Nightshift by Kiare Ladner

A summary of this fabulous debut from Kiare Ladner doesn’t do justice to the deeper themes that resonate beneath its surface. Meggie, a twenty-three-year-old woman living in London, leaves a stable life and relationship in pursuit of a woman whose behaviour, appearance and attitudes attract and fascinate her.

Meggie is worried about being staid, about following the trajectory middle-class life lays out of university, job, marriage, children, retirement, death, and ultimately missing something more. She wants something against which she is forced to react, to change, something for which she has to risk, to stretch the limits of standard expectations. 

Sabine is a reflection of all the things she desires. When Meggie meets her in her day job, a job she does solely to support her studies, she is immediately drawn to Sabine. She wants to be friends with this interesting woman, clearly so much cooler and more edgy than Meggie feels. So when Sabine leaves to take on a night shift at the same company, Meggie is sure she’ll be able to balance her life and studies better if she too, follows Sabine into a nocturnal lifestyle of shift work that gives you periods of night work against weeks free of any work at all.

But the book isn’t glibly looking at female friendship and desire for the sake of a speedy plot. Nightshift wallows in the complicated territory of female friendship where the sexual boundaries established in heterosexual friendships between women and men, are less defined. Is Meggie really a lesbian, is she bisexual, or is she just obsessively in loving friendship with a woman whose behaviour doesn’t make straightforward sense to her? 

Sabine is a master of the secret, of holding parts of herself back and though men from Meggie’s past dismiss Sabine as damaged and vulnerable, Meggie sees something more in her. Something infinitely worth physical and mental energy to pursue. She longs for Sabine to become a partner in her life, a best friend who can lift her sense of self out of its mundane rut.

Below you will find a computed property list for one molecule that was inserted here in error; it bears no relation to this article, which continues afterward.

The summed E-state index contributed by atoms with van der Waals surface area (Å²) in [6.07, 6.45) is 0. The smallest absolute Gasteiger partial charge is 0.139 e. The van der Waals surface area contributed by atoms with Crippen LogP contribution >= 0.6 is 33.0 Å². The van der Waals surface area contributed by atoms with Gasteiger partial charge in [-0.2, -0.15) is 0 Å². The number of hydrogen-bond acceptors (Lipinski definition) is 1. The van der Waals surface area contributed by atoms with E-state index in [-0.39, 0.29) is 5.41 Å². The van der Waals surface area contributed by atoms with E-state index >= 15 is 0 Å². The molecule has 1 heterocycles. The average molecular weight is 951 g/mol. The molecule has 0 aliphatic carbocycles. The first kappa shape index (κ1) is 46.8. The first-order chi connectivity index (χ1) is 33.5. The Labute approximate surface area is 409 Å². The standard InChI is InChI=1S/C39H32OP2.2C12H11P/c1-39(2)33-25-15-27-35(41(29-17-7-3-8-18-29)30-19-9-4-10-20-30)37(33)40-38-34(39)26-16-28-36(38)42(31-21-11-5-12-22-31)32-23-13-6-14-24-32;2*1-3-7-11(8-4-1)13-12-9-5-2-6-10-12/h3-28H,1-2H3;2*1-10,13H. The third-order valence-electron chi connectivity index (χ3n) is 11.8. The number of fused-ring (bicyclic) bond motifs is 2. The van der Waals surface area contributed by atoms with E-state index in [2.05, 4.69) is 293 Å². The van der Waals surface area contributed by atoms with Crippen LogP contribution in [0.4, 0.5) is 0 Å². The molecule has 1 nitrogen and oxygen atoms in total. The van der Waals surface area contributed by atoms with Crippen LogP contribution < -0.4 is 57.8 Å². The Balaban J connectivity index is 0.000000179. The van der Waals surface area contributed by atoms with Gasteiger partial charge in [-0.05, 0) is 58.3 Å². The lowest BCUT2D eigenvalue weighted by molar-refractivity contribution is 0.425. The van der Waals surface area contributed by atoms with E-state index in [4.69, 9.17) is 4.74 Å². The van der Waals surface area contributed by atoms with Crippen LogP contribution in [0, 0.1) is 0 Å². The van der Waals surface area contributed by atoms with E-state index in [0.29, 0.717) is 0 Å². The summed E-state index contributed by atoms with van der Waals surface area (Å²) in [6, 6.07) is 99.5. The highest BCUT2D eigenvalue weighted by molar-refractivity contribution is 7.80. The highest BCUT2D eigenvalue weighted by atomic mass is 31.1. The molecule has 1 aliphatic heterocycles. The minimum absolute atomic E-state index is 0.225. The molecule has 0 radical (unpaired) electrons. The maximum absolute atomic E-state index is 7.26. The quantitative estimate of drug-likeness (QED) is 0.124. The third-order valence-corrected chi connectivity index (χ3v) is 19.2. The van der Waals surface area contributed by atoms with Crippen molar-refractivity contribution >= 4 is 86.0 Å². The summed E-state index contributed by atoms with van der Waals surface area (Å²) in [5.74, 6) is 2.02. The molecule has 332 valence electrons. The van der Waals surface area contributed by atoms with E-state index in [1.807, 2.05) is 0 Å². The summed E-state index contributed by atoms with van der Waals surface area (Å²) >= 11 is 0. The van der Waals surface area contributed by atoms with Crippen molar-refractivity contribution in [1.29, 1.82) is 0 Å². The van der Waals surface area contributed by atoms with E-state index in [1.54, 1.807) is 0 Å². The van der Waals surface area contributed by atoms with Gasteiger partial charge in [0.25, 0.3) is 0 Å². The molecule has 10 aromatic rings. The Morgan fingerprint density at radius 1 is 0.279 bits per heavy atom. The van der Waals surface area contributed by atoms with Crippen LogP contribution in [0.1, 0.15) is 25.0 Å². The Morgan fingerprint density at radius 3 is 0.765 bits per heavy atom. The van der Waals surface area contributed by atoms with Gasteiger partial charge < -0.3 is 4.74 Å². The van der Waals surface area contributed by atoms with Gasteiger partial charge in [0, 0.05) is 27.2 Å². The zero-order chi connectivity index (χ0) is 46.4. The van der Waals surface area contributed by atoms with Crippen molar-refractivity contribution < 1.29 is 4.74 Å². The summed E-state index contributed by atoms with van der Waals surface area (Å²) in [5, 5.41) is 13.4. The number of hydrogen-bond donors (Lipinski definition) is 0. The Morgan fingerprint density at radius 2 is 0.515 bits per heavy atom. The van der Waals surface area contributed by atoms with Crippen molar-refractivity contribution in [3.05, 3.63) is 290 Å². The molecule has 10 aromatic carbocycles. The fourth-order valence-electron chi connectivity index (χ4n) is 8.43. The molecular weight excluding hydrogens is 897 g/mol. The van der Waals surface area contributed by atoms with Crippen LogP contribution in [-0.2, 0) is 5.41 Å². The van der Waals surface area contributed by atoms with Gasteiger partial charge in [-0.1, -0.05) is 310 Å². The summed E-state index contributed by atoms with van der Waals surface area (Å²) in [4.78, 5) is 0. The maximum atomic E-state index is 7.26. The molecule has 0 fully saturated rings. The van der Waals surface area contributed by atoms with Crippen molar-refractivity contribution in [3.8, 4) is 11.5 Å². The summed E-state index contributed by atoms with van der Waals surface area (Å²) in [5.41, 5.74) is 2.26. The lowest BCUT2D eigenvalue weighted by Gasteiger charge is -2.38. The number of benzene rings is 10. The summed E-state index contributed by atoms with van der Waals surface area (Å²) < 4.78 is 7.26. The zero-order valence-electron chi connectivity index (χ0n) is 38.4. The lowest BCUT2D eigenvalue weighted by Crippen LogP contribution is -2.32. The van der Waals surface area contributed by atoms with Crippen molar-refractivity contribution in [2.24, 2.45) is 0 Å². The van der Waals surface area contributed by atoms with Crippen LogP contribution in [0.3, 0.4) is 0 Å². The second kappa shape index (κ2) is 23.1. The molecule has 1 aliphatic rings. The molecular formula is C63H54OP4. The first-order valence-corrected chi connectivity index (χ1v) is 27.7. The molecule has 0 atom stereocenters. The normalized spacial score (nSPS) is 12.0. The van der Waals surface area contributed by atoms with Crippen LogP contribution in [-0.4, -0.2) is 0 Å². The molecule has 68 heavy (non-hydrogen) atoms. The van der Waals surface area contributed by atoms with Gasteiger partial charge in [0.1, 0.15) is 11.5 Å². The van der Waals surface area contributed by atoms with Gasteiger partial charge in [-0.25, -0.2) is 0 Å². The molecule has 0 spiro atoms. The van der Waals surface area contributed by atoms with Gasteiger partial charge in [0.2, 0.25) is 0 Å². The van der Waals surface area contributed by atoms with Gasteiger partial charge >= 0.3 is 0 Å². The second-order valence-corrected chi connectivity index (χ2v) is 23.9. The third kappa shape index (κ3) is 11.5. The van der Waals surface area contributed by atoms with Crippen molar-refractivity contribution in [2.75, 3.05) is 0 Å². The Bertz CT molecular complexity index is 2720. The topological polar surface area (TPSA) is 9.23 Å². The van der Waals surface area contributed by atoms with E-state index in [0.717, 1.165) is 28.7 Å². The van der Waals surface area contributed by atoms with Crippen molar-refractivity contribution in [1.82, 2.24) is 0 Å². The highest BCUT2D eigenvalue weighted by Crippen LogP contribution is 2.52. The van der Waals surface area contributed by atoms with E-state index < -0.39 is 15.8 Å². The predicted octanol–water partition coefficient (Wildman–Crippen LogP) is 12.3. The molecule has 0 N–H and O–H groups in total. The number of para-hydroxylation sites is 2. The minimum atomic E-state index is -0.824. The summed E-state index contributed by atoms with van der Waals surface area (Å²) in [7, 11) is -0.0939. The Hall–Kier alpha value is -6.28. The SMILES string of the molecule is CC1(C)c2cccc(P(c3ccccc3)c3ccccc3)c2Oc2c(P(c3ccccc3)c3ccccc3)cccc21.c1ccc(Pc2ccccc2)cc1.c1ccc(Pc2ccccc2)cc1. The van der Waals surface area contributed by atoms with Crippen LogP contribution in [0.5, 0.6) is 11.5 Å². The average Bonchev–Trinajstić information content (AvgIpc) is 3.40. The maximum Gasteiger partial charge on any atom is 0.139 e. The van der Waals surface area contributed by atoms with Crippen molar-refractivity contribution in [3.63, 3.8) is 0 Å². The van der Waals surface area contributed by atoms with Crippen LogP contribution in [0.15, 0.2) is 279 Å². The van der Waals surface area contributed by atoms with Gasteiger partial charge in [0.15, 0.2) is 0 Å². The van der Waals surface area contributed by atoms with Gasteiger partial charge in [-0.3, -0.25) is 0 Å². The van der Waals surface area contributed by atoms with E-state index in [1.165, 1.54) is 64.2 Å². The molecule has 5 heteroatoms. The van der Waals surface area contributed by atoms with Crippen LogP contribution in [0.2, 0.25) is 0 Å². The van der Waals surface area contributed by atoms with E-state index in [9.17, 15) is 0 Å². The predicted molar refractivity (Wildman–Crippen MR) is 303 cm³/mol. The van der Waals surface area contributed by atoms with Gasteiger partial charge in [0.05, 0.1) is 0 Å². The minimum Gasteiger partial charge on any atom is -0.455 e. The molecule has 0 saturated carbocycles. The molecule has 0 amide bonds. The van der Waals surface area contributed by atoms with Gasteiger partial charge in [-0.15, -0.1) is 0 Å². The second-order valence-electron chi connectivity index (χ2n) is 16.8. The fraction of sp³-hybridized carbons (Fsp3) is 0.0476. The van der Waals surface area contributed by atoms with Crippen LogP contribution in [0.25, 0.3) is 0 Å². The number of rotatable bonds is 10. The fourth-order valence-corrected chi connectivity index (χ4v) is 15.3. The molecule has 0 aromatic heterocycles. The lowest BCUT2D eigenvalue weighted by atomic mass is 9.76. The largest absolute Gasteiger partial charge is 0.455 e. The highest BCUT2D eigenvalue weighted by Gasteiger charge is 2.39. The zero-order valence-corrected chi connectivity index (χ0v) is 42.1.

This intense period of her life becomes defining, casts its shadows over who Meggie becomes, even though Sabine isn’t ever quite what Meggie presumes.

And amidst the complex unravelling of friendship’s influence on identity is a careful consideration of the layered ways in which we respond to our presumptions about others. Meggie is orginally from South Africa, Sabine from Belgium.

‘Relationships between people from different countries involve translation. And this I found liberating. But it could also obscure things. One acquaintance’s macho South African ways were given the kind of tolerance his feminist girlfriend would never accord a fellow Brit. Another’s impressive small-town nonconformism was lost in Soho’s mainstream.’ (p183)

Meggie wonders if Sabine represents the girls she longed to befriend at school but didn’t. In what way do friendships challenge, enhance and generate traits we don’t naturally have? Do we want to possess through friendship traits we lack? Are we willing to forgive things about others because they display character traits we wish we had?

I thoroughly enjoyed this novel. Thrilling, thought-provoking and acerbically clinical in its dissection of the many ways in which relationships infect our lives, Nightshift is a debut that promises even more wonderful writing to come. It will grip and provoke in equal measure. Out on the 18th February, preorder it now!

I’ll be reviewing Luckenbooth by Jenni Fagan next. 

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